Just a little energy from the Walk.Bike.Schools! blog:

  • We counted 136 bikes in the Salmon Bay K-8 Bike Alley, and that number doesn’t even include all of the skateboards, scooters, roller blades, and kids on foot that we saw. Impossible to know for sure, but our full tally is probably around 160 arriving by kid-powered modes of transportation.
  • At Eckstein Middle we have 49 today. We consider that a huge success, as we are still trying to crack the middle school code (how do those brains work, anyway?). If you have ideas, let us know.
  • We’re tracking numbers here at Cascade…up to 1315 so far for elementary and K-8 students and 93 at middle schools.  Shout out to newcomers on the Bike to School scene…Lowell Elementary with 25 students, McDonald International with 120, Pacific Crest with 70, and Whitman Middle School with 36!  SPS Superintendent Jose Banda led one of two bike trains to Alki Elementary this morning with more than 150 people on bikes!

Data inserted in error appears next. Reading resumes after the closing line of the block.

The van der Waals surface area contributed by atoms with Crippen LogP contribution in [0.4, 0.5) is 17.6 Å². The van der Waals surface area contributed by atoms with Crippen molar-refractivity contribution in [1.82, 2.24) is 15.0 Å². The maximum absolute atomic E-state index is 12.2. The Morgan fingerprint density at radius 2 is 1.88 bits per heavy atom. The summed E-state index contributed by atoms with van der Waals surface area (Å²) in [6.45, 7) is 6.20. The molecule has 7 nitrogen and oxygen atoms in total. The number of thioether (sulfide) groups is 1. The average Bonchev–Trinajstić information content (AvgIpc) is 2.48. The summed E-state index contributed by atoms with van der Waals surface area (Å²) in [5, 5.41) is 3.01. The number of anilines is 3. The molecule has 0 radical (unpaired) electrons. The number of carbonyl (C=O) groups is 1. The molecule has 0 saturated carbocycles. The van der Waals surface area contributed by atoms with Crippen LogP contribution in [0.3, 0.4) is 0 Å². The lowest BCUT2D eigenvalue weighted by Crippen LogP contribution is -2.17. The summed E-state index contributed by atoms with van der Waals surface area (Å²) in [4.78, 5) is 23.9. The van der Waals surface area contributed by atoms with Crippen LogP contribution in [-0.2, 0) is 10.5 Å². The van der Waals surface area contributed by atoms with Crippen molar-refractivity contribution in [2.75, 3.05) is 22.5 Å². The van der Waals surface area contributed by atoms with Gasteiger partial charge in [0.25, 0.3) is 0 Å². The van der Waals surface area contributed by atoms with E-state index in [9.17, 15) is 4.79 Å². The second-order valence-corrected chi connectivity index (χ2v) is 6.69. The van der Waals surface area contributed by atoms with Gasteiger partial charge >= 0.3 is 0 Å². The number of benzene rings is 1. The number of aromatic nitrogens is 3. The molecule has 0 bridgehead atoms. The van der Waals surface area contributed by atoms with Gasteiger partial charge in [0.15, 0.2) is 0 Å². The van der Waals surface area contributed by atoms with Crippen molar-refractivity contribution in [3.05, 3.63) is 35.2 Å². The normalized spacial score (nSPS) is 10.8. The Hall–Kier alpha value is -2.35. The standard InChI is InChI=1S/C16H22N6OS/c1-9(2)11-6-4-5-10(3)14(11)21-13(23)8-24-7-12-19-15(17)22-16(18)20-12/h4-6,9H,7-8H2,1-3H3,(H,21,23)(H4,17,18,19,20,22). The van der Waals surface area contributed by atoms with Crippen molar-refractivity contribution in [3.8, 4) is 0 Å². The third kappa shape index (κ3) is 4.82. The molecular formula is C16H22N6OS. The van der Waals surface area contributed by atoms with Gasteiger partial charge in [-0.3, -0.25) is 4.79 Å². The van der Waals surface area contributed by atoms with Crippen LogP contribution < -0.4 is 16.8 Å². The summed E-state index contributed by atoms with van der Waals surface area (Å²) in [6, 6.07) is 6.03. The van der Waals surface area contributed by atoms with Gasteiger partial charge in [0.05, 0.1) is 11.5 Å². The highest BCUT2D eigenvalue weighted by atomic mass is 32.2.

• I’m pretty sure we had our biggest “Bike to School Day Doughnut Ride” ever at Bryant. Our best-guess count is 200+ riders (parents and kids). That’s a lot of potential mayhem but everything went smoothly and everyone remained rubber-side down. Phew!
  • At John Stanford International School we had a bike train of 91! (That includes a couple scooters). Counting bikes and scooters (tho only a handful were scooters) on the racks, fences, and trees after the bell rang yielded 94, but that doesn’t count the many trailer biked kids and bikes that don’t stick around so probably it’s really a tad higher. Awesome day!
  • With all these students as inspiration, we have 4 Seattle Public School administration bike teams of nearly 10 each, plus individual riders at the John Stanford Center for this year’s bike-to-work month.
  • Whittier had 155 (with about 4 or 5 unicycles)!